Strange Doors Anthology by John Argo
DarkSF is the Dark Chocolate of Science Fiction
These ten (not eight, just to be different) stories by John Argo straddle the murky region of pure imagination, dimly illumined by a weird light through Strange Doors. John Argo's button box stories hold up a lens, offering us odd new ways of looking at things we take usually for granted. Yes, even the count is off--these eight tales contain two strays from the Night Shots series that took a taxi in the night to come and dance in this hall after hours.
Be aware: some of these stories are strong stuff. They range from bloody justice (Susie) to the thought-jarring (Three Tales of Parallelocation) to wistful tales of love and loss (Petra). You'll meet a successful man who finds only one way to stop the painful movie of his father (Killing Daddy--watch the last frame carefully, or you'll piss the moint). There is a story for all men (and many women) about love and fidelity (The Flower Baron). See the Table of Buttons inside for the full list.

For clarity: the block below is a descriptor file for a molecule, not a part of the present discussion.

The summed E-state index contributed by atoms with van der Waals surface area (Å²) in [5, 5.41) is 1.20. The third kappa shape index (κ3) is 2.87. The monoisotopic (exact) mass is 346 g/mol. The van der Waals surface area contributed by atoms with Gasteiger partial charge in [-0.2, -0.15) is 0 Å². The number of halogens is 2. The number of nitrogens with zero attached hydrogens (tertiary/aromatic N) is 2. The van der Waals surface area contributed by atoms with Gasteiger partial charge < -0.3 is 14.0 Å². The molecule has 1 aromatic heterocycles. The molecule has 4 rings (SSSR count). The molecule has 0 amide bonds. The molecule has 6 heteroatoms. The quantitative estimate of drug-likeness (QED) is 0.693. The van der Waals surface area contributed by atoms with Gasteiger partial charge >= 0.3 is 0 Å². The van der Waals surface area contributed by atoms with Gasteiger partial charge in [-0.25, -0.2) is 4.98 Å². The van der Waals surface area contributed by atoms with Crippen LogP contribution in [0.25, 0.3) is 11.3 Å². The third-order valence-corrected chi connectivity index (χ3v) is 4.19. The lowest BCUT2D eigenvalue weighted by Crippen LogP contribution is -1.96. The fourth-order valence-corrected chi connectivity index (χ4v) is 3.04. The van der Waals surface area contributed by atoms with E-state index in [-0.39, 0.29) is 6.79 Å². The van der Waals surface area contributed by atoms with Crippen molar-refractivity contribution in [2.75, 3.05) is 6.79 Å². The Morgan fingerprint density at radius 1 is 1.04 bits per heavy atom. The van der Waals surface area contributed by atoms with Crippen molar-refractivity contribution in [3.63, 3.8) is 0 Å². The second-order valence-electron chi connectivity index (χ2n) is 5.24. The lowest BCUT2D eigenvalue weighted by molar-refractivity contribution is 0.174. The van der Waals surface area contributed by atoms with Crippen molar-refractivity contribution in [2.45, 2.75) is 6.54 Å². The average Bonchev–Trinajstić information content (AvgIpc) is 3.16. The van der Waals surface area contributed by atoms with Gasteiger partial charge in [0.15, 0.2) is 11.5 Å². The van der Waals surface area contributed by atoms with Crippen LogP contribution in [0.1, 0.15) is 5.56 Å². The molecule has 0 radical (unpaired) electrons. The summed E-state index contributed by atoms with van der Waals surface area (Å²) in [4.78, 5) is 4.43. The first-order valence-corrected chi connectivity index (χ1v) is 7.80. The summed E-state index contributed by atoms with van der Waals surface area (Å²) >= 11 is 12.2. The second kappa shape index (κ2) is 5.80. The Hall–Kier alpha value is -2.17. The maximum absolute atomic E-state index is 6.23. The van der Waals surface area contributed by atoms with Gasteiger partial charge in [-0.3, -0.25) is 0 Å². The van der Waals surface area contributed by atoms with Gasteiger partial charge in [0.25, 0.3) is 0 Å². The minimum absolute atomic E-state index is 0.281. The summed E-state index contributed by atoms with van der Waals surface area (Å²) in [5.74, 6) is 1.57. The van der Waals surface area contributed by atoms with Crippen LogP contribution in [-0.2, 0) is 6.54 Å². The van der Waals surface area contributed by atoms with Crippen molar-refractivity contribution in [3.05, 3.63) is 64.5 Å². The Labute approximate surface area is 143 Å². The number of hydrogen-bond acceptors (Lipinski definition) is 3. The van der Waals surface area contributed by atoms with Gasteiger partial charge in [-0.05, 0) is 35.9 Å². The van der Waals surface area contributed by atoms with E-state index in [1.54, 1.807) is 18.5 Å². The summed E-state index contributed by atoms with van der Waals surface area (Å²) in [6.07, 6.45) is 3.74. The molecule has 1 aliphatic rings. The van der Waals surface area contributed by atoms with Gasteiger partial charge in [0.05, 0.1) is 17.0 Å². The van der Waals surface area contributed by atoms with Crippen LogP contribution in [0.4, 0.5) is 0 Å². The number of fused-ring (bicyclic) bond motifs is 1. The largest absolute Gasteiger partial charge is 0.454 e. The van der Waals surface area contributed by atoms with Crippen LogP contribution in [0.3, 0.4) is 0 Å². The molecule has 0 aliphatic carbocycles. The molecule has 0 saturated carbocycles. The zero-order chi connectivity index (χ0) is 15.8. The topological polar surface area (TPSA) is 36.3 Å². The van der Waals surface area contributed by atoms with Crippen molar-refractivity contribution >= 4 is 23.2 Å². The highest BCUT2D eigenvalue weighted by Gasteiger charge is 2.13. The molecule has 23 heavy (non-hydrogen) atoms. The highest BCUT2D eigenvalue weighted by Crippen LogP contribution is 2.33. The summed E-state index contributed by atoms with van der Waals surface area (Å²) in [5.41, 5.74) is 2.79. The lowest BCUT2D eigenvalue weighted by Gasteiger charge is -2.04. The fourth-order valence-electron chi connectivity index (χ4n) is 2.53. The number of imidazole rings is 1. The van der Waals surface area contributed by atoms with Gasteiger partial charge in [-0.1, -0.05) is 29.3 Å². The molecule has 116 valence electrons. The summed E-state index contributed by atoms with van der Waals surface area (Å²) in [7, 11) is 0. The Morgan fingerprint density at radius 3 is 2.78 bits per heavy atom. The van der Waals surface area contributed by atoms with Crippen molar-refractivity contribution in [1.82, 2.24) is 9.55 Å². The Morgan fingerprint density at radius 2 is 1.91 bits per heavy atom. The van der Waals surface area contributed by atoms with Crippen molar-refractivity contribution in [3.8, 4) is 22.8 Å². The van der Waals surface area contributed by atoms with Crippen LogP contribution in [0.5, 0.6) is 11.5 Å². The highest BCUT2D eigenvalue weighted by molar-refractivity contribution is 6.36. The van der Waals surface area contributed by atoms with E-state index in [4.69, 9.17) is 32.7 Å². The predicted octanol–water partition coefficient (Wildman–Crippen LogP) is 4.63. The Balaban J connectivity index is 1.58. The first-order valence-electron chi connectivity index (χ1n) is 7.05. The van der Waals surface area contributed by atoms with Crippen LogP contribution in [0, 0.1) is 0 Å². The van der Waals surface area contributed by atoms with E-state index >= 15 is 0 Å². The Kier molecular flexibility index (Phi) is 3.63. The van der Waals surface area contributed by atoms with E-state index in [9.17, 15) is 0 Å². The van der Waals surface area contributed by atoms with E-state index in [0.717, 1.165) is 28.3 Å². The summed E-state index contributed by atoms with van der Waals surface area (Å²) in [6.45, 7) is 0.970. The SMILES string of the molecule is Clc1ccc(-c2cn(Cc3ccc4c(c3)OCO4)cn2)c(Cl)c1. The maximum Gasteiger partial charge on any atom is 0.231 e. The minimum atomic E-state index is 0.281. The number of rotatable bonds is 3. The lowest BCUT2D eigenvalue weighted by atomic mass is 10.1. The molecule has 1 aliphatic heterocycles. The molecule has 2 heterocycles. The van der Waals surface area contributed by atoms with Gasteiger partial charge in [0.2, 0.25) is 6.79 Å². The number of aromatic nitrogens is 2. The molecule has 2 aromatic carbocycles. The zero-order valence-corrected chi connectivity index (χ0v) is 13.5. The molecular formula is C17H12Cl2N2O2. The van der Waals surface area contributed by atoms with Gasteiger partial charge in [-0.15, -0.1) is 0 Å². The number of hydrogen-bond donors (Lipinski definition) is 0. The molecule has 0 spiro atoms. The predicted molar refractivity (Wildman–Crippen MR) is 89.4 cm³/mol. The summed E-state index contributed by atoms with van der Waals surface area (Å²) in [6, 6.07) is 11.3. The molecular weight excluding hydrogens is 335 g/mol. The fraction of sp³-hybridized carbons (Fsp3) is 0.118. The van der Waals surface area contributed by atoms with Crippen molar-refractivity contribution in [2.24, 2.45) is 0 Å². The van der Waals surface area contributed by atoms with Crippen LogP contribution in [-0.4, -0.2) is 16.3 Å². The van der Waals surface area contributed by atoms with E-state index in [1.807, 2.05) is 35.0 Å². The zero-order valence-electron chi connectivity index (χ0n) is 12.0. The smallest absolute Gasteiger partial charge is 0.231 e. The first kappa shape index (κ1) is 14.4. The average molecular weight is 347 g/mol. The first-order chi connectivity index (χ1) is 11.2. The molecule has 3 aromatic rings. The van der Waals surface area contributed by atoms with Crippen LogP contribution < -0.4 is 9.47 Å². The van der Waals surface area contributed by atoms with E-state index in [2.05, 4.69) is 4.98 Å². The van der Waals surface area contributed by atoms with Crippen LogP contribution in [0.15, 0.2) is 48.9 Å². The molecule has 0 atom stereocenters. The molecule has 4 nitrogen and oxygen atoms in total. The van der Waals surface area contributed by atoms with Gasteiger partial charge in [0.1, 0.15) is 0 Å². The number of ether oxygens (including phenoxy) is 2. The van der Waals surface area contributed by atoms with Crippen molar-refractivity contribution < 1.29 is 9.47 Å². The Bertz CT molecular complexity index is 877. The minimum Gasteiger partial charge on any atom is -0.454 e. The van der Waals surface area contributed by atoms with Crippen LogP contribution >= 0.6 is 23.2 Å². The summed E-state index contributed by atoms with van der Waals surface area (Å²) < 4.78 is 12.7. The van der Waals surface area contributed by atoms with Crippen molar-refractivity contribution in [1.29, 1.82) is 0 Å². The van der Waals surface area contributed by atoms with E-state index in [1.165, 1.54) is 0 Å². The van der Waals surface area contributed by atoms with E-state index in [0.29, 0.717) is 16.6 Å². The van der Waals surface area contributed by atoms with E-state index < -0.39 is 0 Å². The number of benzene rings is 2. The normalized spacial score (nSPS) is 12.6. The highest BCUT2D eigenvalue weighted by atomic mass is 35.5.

A good story may be lurking any place--under your bed, in the closet, among the dead beef sticks at the super market, or in a huge, rustling, empty building in the last rays of daylight or, for that matter, in the afterglow of dead civilizations--you never know.
The Up Late: the Argo 8 (Strange Doors series) stories are the kind of imaginative and slightly to muchly off-balance fiction that Rod Serling managed to fit into his beloved Twilight Zone series over half a century ago. In that same spirit, John Argo offers a wonderful button box selection (or call it a bonbonniere) of SF, Fantasy, and Horror--with a skilful sprinkling of suspense and mystery to jazz up the atmosphere. These are original, fresh stories right off the bar & grill down a street of neon and fog, where time is not an option--we're always up too late.
When you read Up Late: the Argo 8, you are walking down well-worn, eerie hallways with many Gothic looking doors. You may be tempted to open some, or else hurry as fast as you can to reach daylight. Whatever you do--go with the flow. Let the dark atmosphere carry you to where the author wants to take you. You'll be glad you did. Remember, it's only a story. Then again, that's life, especially when the clock face on the wall has no hands, the numbers are out of sequence, and only a dim light refracts through a beer-tinted prism. We hear a gunshot…
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